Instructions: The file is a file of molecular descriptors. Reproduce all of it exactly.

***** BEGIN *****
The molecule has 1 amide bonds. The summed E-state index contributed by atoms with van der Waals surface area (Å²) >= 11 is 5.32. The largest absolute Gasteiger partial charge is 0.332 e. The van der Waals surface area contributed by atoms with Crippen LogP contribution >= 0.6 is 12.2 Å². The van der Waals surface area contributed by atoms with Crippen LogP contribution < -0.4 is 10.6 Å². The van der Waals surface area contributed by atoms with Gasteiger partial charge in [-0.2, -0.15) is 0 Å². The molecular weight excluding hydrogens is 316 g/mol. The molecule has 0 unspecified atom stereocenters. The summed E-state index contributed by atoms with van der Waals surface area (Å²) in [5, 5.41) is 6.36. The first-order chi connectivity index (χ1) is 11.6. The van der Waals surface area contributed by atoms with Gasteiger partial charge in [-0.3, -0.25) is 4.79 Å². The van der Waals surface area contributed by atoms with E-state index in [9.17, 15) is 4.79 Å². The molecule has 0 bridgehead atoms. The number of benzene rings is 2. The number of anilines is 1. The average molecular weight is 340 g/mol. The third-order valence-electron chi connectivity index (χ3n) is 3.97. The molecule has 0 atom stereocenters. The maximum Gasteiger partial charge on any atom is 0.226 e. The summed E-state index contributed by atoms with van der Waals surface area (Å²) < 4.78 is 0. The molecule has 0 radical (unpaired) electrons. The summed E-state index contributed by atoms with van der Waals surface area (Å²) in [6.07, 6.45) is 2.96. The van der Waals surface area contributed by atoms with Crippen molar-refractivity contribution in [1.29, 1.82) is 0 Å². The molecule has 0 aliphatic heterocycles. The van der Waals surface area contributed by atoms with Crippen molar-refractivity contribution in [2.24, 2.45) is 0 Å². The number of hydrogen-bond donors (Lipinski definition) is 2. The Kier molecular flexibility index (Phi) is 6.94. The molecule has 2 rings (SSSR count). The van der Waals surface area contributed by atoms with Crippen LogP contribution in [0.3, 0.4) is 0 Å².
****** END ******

The molecule has 1 amide bonds. The summed E-state index contributed by atoms with van der Waals surface area (Å²) >= 11 is 5.32. The largest absolute Gasteiger partial charge is 0.332 e. The van der Waals surface area contributed by atoms with Crippen LogP contribution >= 0.6 is 12.2 Å². The van der Waals surface area contributed by atoms with Crippen LogP contribution < -0.4 is 10.6 Å². The van der Waals surface area contributed by atoms with Gasteiger partial charge in [-0.2, -0.15) is 0 Å². The molecular weight excluding hydrogens is 316 g/mol. The molecule has 0 unspecified atom stereocenters. The summed E-state index contributed by atoms with van der Waals surface area (Å²) in [5, 5.41) is 6.36. The first-order chi connectivity index (χ1) is 11.6. The van der Waals surface area contributed by atoms with Gasteiger partial charge in [-0.3, -0.25) is 4.79 Å². The van der Waals surface area contributed by atoms with E-state index in [9.17, 15) is 4.79 Å². The molecule has 0 bridgehead atoms. The number of benzene rings is 2. The number of anilines is 1. The average molecular weight is 340 g/mol. The third-order valence-electron chi connectivity index (χ3n) is 3.97. The molecule has 0 atom stereocenters. The maximum Gasteiger partial charge on any atom is 0.226 e. The summed E-state index contributed by atoms with van der Waals surface area (Å²) < 4.78 is 0. The molecule has 0 radical (unpaired) electrons. The summed E-state index contributed by atoms with van der Waals surface area (Å²) in [6.07, 6.45) is 2.96. The van der Waals surface area contributed by atoms with Crippen molar-refractivity contribution in [1.29, 1.82) is 0 Å². The molecule has 0 aliphatic heterocycles. The van der Waals surface area contributed by atoms with Crippen molar-refractivity contribution in [2.24, 2.45) is 0 Å². The number of hydrogen-bond donors (Lipinski definition) is 2. The Kier molecular flexibility index (Phi) is 6.94. The molecule has 2 rings (SSSR count). The van der Waals surface area contributed by atoms with Crippen LogP contribution in [0.3, 0.4) is 0 Å².